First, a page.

The Brutal Ladies Behind Some of History's Biggest Bullies
THE WHITE-BONED DEMON: MAO'S MAIN SQUEEZE Jiang Qing, better known as Madame Mao, was Communist China's answer to Lady Macbeth. A beautiful and ambitious actress, she seduced Mao Zedong when his first wife fell ill. Then, as the leader of the notorious Gang of Four (the political group, not the band), Madame Mao helped spearhead the Cultural Revolution beginning in 1966, during which all Chinese schools were shut down, intellectuals were beaten or murdered, and anyone expressing "bourgeois" attitudes was eliminated. More moderate elements of the government plotted against her, and she became known as the "White-Boned Demon." After Mao died, her enemies arrested her and the other three Gang members. Her death sentence was reduced to life imprisonment, but she took her own life when she was on release for medical reasons in 1991.
POL POT-STICKER: KHIEU PONNARY You don't get to be the wife of a mass-murdering Cambodian dictator by acting like a timid homemaker. Khieu Ponnary was a revolutionary Communist firebrand for decades in Cambodia before her husband's Khmer Rouge took power in 1975. As Party Secretary of Khampong Thom province, she oversaw the brutal enforcement of party policies that led to countless executions. But like any great tyrant, she began showing signs of insanity. Pol Pot left her for a much younger woman (don't they always?) in 1979, and she spent the remaining years of her life in the care of family members and various mental institutions. She passed away in 2003.
LADY MACBETH: BEHIND THE STORY (CA. 1007-1060 C.E.) Don't believe the hype. The real Lady Macbeth (the wife of Macbeth, an 11th-century Scottish king) was nothing like the power-hungry she-devil that Shakespeare made her out to be. But it's not all Will's fault. You can blame that on James I, the king of England and Scotland and a friend of the Bard's. In the play, Macbeth is the villain who kills rival king Duncan, but it was really Duncan who should have played the bad guy. By all historical accounts, Duncan was not only an awful king, but also a real jerk. Being a descendent of Duncan, however, James I wanted to preserve the image of his lineage, so he "encouraged" Shakespeare to make Macbeth the villain. If that weren't enough, he also suggested that Will make Lady Macbeth equally evil by depicting her as the scheming mastermind behind Duncan's death. Why? It was just James' way of saying "screw thee" to his wife, Anne of Denmark, with whom he had long been unhappy.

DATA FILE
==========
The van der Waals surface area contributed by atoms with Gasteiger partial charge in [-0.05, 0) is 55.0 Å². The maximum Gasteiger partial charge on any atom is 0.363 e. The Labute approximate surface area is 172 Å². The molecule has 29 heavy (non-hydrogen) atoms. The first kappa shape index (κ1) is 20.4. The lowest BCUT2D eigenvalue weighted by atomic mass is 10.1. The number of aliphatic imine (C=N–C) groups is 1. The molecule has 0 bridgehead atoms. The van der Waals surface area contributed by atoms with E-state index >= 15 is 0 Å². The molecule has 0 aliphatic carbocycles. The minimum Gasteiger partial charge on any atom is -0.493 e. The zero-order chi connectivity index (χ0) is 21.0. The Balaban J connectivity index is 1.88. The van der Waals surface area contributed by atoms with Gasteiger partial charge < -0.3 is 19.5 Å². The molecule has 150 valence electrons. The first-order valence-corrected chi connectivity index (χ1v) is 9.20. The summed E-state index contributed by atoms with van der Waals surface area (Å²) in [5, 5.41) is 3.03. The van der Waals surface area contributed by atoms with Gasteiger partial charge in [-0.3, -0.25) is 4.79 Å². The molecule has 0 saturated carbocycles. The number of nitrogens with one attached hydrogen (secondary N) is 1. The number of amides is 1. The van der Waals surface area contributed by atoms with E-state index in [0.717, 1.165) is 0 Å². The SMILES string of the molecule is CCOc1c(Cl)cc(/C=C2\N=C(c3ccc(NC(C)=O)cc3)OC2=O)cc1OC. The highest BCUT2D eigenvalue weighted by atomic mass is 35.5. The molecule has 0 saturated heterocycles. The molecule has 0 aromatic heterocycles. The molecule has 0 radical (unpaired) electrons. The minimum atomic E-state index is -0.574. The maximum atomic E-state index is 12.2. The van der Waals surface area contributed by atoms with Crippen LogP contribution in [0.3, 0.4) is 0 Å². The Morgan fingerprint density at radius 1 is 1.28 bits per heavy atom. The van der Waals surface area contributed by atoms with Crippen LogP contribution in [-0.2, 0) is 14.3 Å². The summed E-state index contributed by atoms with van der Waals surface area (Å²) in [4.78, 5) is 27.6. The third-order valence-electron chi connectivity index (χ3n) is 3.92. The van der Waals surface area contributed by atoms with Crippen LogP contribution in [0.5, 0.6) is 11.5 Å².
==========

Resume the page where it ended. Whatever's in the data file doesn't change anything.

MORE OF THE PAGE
FAMILY TIES (That Really Bind) Spending time with family can feel like torture, especially if you've got a tyrant for a dad.
SAVE THE MUSIC Sometimes a son deserves a slap on the wrist. Saddam Hussein once placed his boy, Uday, in solitary confinement after he'd beaten someone to death for (you guessed it) playing music too loudly. Of course, this wasn't the only time Uday made a murderous mistake. He also "accidentally" took Saddam's valet's life during a late night brawl. The furious Saddam first sentenced his son to death, but later decided instead to exile him to Switzerland for a year after Jordan's King Hussein calmed him down.
THIS BEEF IS MAKING ME THIRSTY Placed terrifyingly close to the cliff's edge in Wick, Scotland, Girnigoe Castle is definitely worth the visit. While it's mainly in ruins today, it still showcases a secret chamber and dungeon, where the 4th Earl of Caithness kept his son imprisoned. And just how strong was this father's love? Clearly, not very. The Earl kept his heir apparent on a strict diet of salted beef, so he'd die mad with thirst.
BAD SEEDS AND THE FAMILY TREE While it's common for tyrants to imprison activists (and their immediate relatives) for being critical of the regime, North Korea's Kim Jong-Il takes it a few steps further—three generations further to be exact. According to Kim, it's important to imprison a dissident's next three generations in order to root out any bad blood or seeds of dissent.
More bully-licious factoids flow from the pen of Christopher A. Smith in mental_floss volume 3, issue 4.